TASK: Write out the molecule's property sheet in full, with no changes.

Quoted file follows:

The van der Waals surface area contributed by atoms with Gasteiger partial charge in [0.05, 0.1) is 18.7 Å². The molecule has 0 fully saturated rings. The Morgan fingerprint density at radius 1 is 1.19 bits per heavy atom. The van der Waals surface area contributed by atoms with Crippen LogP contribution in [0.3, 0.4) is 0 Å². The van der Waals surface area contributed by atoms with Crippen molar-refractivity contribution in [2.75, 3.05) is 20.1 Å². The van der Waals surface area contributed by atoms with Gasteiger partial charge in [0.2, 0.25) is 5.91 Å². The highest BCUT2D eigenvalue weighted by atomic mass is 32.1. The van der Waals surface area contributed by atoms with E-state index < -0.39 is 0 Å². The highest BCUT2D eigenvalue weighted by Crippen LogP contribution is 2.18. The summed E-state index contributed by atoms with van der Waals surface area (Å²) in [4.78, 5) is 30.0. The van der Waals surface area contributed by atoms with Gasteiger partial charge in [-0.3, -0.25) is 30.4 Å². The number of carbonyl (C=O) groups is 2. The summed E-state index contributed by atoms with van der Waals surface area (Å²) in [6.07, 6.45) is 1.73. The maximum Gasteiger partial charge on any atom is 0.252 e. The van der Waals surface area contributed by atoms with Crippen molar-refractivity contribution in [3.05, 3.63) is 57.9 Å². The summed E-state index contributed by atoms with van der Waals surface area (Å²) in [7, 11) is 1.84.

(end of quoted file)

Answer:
The van der Waals surface area contributed by atoms with Gasteiger partial charge in [0.05, 0.1) is 18.7 Å². The molecule has 0 fully saturated rings. The Morgan fingerprint density at radius 1 is 1.19 bits per heavy atom. The van der Waals surface area contributed by atoms with Crippen LogP contribution in [0.3, 0.4) is 0 Å². The van der Waals surface area contributed by atoms with Crippen molar-refractivity contribution in [2.75, 3.05) is 20.1 Å². The van der Waals surface area contributed by atoms with Gasteiger partial charge in [0.2, 0.25) is 5.91 Å². The highest BCUT2D eigenvalue weighted by atomic mass is 32.1. The van der Waals surface area contributed by atoms with E-state index < -0.39 is 0 Å². The highest BCUT2D eigenvalue weighted by Crippen LogP contribution is 2.18. The summed E-state index contributed by atoms with van der Waals surface area (Å²) in [4.78, 5) is 30.0. The van der Waals surface area contributed by atoms with Gasteiger partial charge in [-0.3, -0.25) is 30.4 Å². The number of carbonyl (C=O) groups is 2. The summed E-state index contributed by atoms with van der Waals surface area (Å²) in [6.07, 6.45) is 1.73. The maximum Gasteiger partial charge on any atom is 0.252 e. The van der Waals surface area contributed by atoms with Crippen molar-refractivity contribution in [3.05, 3.63) is 57.9 Å². The summed E-state index contributed by atoms with van der Waals surface area (Å²) in [7, 11) is 1.84.